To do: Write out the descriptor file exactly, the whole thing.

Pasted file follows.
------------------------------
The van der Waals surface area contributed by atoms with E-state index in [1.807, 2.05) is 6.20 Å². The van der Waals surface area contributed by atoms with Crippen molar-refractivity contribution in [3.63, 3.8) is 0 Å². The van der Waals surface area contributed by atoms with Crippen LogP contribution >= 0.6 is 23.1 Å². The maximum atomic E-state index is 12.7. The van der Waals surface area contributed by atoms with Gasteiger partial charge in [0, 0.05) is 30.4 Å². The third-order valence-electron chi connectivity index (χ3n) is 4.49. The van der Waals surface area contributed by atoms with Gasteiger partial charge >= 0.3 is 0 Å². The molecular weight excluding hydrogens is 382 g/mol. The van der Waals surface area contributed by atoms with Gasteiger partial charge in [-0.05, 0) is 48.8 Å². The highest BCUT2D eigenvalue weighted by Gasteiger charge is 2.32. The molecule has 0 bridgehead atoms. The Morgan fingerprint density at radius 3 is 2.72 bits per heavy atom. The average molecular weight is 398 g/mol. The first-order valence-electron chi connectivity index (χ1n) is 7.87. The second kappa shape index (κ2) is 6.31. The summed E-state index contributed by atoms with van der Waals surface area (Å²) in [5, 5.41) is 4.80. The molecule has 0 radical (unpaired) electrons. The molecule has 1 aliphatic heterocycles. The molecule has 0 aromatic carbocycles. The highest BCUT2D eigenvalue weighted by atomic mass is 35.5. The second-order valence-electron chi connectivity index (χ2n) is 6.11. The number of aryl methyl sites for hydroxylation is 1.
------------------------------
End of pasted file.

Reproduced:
The van der Waals surface area contributed by atoms with E-state index in [1.807, 2.05) is 6.20 Å². The van der Waals surface area contributed by atoms with Crippen molar-refractivity contribution in [3.63, 3.8) is 0 Å². The van der Waals surface area contributed by atoms with Crippen LogP contribution >= 0.6 is 23.1 Å². The maximum atomic E-state index is 12.7. The van der Waals surface area contributed by atoms with Gasteiger partial charge in [0, 0.05) is 30.4 Å². The third-order valence-electron chi connectivity index (χ3n) is 4.49. The van der Waals surface area contributed by atoms with Gasteiger partial charge >= 0.3 is 0 Å². The molecular weight excluding hydrogens is 382 g/mol. The van der Waals surface area contributed by atoms with Gasteiger partial charge in [-0.05, 0) is 48.8 Å². The highest BCUT2D eigenvalue weighted by Gasteiger charge is 2.32. The molecule has 0 bridgehead atoms. The Morgan fingerprint density at radius 3 is 2.72 bits per heavy atom. The average molecular weight is 398 g/mol. The first-order valence-electron chi connectivity index (χ1n) is 7.87. The second kappa shape index (κ2) is 6.31. The summed E-state index contributed by atoms with van der Waals surface area (Å²) in [5, 5.41) is 4.80. The molecule has 0 radical (unpaired) electrons. The molecule has 1 aliphatic heterocycles. The molecule has 0 aromatic carbocycles. The highest BCUT2D eigenvalue weighted by atomic mass is 35.5. The second-order valence-electron chi connectivity index (χ2n) is 6.11. The number of aryl methyl sites for hydroxylation is 1.